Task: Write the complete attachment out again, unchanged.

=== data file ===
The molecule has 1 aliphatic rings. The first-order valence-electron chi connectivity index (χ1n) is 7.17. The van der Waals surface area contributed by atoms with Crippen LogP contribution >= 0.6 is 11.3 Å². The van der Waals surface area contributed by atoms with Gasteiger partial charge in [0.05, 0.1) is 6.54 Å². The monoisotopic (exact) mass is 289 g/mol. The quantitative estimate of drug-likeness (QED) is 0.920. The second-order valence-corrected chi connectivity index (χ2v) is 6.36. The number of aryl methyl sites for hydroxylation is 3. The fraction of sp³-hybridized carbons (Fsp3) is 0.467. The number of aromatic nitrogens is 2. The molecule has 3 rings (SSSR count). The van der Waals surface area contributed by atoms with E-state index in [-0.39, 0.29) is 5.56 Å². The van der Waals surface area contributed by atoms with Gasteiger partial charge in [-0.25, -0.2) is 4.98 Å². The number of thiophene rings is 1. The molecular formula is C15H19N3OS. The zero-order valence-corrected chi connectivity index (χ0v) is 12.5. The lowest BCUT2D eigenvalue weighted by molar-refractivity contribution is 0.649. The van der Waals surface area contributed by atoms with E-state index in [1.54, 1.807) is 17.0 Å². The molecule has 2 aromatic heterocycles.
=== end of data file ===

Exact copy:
The molecule has 1 aliphatic rings. The first-order valence-electron chi connectivity index (χ1n) is 7.17. The van der Waals surface area contributed by atoms with Crippen LogP contribution >= 0.6 is 11.3 Å². The van der Waals surface area contributed by atoms with Gasteiger partial charge in [0.05, 0.1) is 6.54 Å². The monoisotopic (exact) mass is 289 g/mol. The quantitative estimate of drug-likeness (QED) is 0.920. The second-order valence-corrected chi connectivity index (χ2v) is 6.36. The number of aryl methyl sites for hydroxylation is 3. The fraction of sp³-hybridized carbons (Fsp3) is 0.467. The number of aromatic nitrogens is 2. The molecule has 3 rings (SSSR count). The van der Waals surface area contributed by atoms with E-state index in [-0.39, 0.29) is 5.56 Å². The van der Waals surface area contributed by atoms with Gasteiger partial charge in [-0.25, -0.2) is 4.98 Å². The number of thiophene rings is 1. The molecular formula is C15H19N3OS. The zero-order valence-corrected chi connectivity index (χ0v) is 12.5. The lowest BCUT2D eigenvalue weighted by molar-refractivity contribution is 0.649. The van der Waals surface area contributed by atoms with E-state index in [1.54, 1.807) is 17.0 Å². The molecule has 2 aromatic heterocycles.